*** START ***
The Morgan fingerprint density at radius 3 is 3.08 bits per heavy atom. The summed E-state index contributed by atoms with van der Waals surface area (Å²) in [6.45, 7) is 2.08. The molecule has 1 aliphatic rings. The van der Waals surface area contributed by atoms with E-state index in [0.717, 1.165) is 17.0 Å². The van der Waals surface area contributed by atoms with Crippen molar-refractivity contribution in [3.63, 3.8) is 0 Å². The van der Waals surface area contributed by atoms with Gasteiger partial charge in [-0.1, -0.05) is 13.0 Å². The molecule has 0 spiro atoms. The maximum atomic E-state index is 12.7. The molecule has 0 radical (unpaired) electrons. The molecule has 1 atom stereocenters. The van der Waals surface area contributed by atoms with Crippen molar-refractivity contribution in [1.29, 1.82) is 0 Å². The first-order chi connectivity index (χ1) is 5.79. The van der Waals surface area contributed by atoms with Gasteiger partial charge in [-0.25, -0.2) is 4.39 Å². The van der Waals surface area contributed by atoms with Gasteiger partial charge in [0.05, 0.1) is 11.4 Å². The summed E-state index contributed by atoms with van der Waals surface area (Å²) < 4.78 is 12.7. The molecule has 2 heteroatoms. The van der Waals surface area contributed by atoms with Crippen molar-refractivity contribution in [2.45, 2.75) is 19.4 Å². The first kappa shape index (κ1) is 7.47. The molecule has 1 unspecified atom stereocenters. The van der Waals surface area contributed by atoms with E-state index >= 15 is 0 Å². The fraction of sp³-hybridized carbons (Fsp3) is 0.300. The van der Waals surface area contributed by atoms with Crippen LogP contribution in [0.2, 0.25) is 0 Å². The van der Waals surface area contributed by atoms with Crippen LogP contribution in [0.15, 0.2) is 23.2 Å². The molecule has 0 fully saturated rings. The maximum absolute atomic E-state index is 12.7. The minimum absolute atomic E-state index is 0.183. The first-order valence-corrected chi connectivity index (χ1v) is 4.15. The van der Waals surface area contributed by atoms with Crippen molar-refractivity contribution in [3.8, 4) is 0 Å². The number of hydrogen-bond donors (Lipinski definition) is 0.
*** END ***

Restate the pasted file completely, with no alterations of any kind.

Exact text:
The Morgan fingerprint density at radius 3 is 3.08 bits per heavy atom. The summed E-state index contributed by atoms with van der Waals surface area (Å²) in [6.45, 7) is 2.08. The molecule has 1 aliphatic rings. The van der Waals surface area contributed by atoms with E-state index in [0.717, 1.165) is 17.0 Å². The van der Waals surface area contributed by atoms with Crippen molar-refractivity contribution in [3.63, 3.8) is 0 Å². The van der Waals surface area contributed by atoms with Gasteiger partial charge in [-0.1, -0.05) is 13.0 Å². The molecule has 0 spiro atoms. The maximum atomic E-state index is 12.7. The molecule has 0 radical (unpaired) electrons. The molecule has 1 atom stereocenters. The van der Waals surface area contributed by atoms with Crippen molar-refractivity contribution in [1.29, 1.82) is 0 Å². The first-order chi connectivity index (χ1) is 5.79. The van der Waals surface area contributed by atoms with Gasteiger partial charge in [-0.25, -0.2) is 4.39 Å². The van der Waals surface area contributed by atoms with Gasteiger partial charge in [0.05, 0.1) is 11.4 Å². The summed E-state index contributed by atoms with van der Waals surface area (Å²) < 4.78 is 12.7. The molecule has 2 heteroatoms. The van der Waals surface area contributed by atoms with Crippen molar-refractivity contribution in [2.45, 2.75) is 19.4 Å². The first kappa shape index (κ1) is 7.47. The molecule has 1 unspecified atom stereocenters. The van der Waals surface area contributed by atoms with E-state index >= 15 is 0 Å². The fraction of sp³-hybridized carbons (Fsp3) is 0.300. The van der Waals surface area contributed by atoms with Crippen LogP contribution in [0.2, 0.25) is 0 Å². The van der Waals surface area contributed by atoms with Crippen LogP contribution in [0.15, 0.2) is 23.2 Å². The molecule has 0 fully saturated rings. The maximum absolute atomic E-state index is 12.7. The minimum absolute atomic E-state index is 0.183. The first-order valence-corrected chi connectivity index (χ1v) is 4.15. The van der Waals surface area contributed by atoms with Crippen molar-refractivity contribution in [3.8, 4) is 0 Å². The number of hydrogen-bond donors (Lipinski definition) is 0.